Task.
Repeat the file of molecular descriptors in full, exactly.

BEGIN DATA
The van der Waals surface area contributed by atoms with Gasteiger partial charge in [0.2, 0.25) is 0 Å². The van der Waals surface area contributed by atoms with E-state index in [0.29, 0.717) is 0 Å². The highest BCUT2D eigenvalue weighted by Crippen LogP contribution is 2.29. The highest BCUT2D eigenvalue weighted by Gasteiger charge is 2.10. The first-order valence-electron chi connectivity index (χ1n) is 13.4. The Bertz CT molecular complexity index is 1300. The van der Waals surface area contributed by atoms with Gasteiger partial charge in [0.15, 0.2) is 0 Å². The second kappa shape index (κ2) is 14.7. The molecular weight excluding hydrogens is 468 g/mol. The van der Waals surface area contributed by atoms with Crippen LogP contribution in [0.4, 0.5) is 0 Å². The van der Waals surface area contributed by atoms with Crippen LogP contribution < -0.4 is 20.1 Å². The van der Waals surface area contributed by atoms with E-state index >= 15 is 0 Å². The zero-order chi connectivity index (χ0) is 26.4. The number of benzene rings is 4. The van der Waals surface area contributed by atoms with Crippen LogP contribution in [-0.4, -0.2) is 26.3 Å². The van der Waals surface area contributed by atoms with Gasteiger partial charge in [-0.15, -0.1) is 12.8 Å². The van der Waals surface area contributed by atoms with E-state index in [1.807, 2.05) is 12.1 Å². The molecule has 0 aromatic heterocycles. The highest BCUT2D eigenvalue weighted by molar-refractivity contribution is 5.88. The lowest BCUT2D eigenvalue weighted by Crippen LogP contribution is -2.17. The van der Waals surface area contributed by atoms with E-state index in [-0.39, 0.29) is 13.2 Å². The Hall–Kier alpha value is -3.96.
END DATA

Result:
The van der Waals surface area contributed by atoms with Gasteiger partial charge in [0.2, 0.25) is 0 Å². The van der Waals surface area contributed by atoms with E-state index in [0.29, 0.717) is 0 Å². The highest BCUT2D eigenvalue weighted by Crippen LogP contribution is 2.29. The highest BCUT2D eigenvalue weighted by Gasteiger charge is 2.10. The first-order valence-electron chi connectivity index (χ1n) is 13.4. The Bertz CT molecular complexity index is 1300. The van der Waals surface area contributed by atoms with Gasteiger partial charge in [0.15, 0.2) is 0 Å². The second kappa shape index (κ2) is 14.7. The molecular weight excluding hydrogens is 468 g/mol. The van der Waals surface area contributed by atoms with Crippen LogP contribution in [0.4, 0.5) is 0 Å². The van der Waals surface area contributed by atoms with Crippen LogP contribution < -0.4 is 20.1 Å². The van der Waals surface area contributed by atoms with E-state index >= 15 is 0 Å². The zero-order chi connectivity index (χ0) is 26.4. The number of benzene rings is 4. The van der Waals surface area contributed by atoms with Crippen LogP contribution in [-0.4, -0.2) is 26.3 Å². The van der Waals surface area contributed by atoms with Gasteiger partial charge in [-0.15, -0.1) is 12.8 Å². The van der Waals surface area contributed by atoms with E-state index in [1.807, 2.05) is 12.1 Å². The molecule has 0 aromatic heterocycles. The highest BCUT2D eigenvalue weighted by molar-refractivity contribution is 5.88. The lowest BCUT2D eigenvalue weighted by Crippen LogP contribution is -2.17. The van der Waals surface area contributed by atoms with E-state index in [-0.39, 0.29) is 13.2 Å². The Hall–Kier alpha value is -3.96.